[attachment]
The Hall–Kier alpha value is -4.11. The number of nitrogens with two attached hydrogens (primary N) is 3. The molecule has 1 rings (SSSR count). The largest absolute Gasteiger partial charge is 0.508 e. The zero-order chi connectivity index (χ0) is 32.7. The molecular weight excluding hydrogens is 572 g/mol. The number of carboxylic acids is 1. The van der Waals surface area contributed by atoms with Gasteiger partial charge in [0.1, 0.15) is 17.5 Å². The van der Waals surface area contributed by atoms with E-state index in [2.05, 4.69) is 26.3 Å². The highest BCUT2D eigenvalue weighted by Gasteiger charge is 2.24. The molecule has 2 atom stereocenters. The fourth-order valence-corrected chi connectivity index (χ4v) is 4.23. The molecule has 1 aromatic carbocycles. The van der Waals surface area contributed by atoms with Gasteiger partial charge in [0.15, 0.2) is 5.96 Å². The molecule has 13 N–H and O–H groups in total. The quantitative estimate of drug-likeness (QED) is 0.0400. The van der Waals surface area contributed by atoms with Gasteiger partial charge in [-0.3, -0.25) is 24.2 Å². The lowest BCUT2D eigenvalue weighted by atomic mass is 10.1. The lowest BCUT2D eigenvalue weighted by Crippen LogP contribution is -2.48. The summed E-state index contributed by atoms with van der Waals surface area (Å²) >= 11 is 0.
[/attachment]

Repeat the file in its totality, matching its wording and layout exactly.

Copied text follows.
The Hall–Kier alpha value is -4.11. The number of nitrogens with two attached hydrogens (primary N) is 3. The molecule has 1 rings (SSSR count). The largest absolute Gasteiger partial charge is 0.508 e. The zero-order chi connectivity index (χ0) is 32.7. The molecular weight excluding hydrogens is 572 g/mol. The number of carboxylic acids is 1. The van der Waals surface area contributed by atoms with Gasteiger partial charge in [0.1, 0.15) is 17.5 Å². The van der Waals surface area contributed by atoms with E-state index in [2.05, 4.69) is 26.3 Å². The highest BCUT2D eigenvalue weighted by Gasteiger charge is 2.24. The molecule has 2 atom stereocenters. The fourth-order valence-corrected chi connectivity index (χ4v) is 4.23. The molecule has 1 aromatic carbocycles. The van der Waals surface area contributed by atoms with Gasteiger partial charge in [0.15, 0.2) is 5.96 Å². The molecule has 13 N–H and O–H groups in total. The quantitative estimate of drug-likeness (QED) is 0.0400. The van der Waals surface area contributed by atoms with Gasteiger partial charge in [-0.3, -0.25) is 24.2 Å². The lowest BCUT2D eigenvalue weighted by atomic mass is 10.1. The lowest BCUT2D eigenvalue weighted by Crippen LogP contribution is -2.48. The summed E-state index contributed by atoms with van der Waals surface area (Å²) >= 11 is 0.